“I make $1,000 for the store in 30 minutes. But I don’t make $1,000 in a month working there.”
The quote is a paraphrase of a Victoria’s Secret worker. She, like 500 other retail and fast food employees in and around the Chicago Loop, isn’t at work today. They’re all on strike. (Follow #strikefor15 for the latest and photos)
Building on the powerful example of Walmart workers who walked off the job last fall and New York City fast food workers who took action earlier this month, employees of major retailers like Macy’s, Sears, and Victoria’s Secret, as well as fast food outlets from Dunkin Donuts to Subway have taken to the streets. Organized by the Workers Organizing Committee of Chicago with support from a wide range of community and worker organizations, workers are demanding respect at work, the right to form a union without employer interference, and what they describe as a livable wage for the Chicago area: $15 an hour.
Impressively, the strike brings together workers not only across employers but across industries, looping in two of the nation’s fastest growing occupations: jobs in retail sales and in food service. Both are low-wage industries with erratic scheduling that makes it difficult to make ends meet or organize one’s life.
In her recent analysis of the retail industry, Demos analyst Catherine Ruetschlin found that raising wages in the retail industry nationwide would lift families out of poverty, stimulate economic growth, and even boost sales to retailers themselves. While she did not analyze Chicago workers’ $15 an hour demand specifically, Ruetschlin found that large retailers could easily afford a substantial raise over current wages and that price increases to consumers would be negligible.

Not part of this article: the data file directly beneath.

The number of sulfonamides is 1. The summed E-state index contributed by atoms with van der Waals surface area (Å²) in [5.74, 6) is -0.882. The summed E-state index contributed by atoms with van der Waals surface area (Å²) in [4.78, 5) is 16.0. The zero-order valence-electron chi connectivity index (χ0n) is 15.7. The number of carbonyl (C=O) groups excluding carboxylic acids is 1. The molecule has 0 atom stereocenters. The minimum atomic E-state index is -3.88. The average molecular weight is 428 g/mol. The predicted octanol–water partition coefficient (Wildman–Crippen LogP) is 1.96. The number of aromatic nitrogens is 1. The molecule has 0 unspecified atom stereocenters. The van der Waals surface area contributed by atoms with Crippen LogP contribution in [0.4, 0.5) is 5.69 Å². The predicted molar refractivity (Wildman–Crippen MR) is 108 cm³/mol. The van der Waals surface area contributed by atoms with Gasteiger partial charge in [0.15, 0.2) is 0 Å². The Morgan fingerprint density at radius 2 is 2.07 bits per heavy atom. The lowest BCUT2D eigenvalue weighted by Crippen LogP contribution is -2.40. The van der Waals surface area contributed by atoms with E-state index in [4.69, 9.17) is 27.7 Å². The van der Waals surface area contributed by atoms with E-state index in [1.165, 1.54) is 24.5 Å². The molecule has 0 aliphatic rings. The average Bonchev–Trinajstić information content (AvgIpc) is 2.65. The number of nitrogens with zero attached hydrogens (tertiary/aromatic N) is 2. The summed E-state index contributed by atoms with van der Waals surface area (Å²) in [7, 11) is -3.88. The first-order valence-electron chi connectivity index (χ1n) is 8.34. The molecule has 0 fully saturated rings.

Workers are facing a steep uphill fight, but today's action is promising, as Josh Eidelson writes today in Salon:
The strike wave’s spread to Chicago offers a hopeful sign for the New York City fast food campaign. While individual fast food stores are managed by franchisees, national CEOs are the real decision-makers in both fast food and retail. Given the financial cost and, more important, the risk of setting a precedent and emboldening a wider workforce, it’s hard to imagine executives for McDonald’s or Macy’s making any significant concessions to workers in any city unless faced with a bona fide national uprising. For that to happen, the strikes would have to go viral, big-time.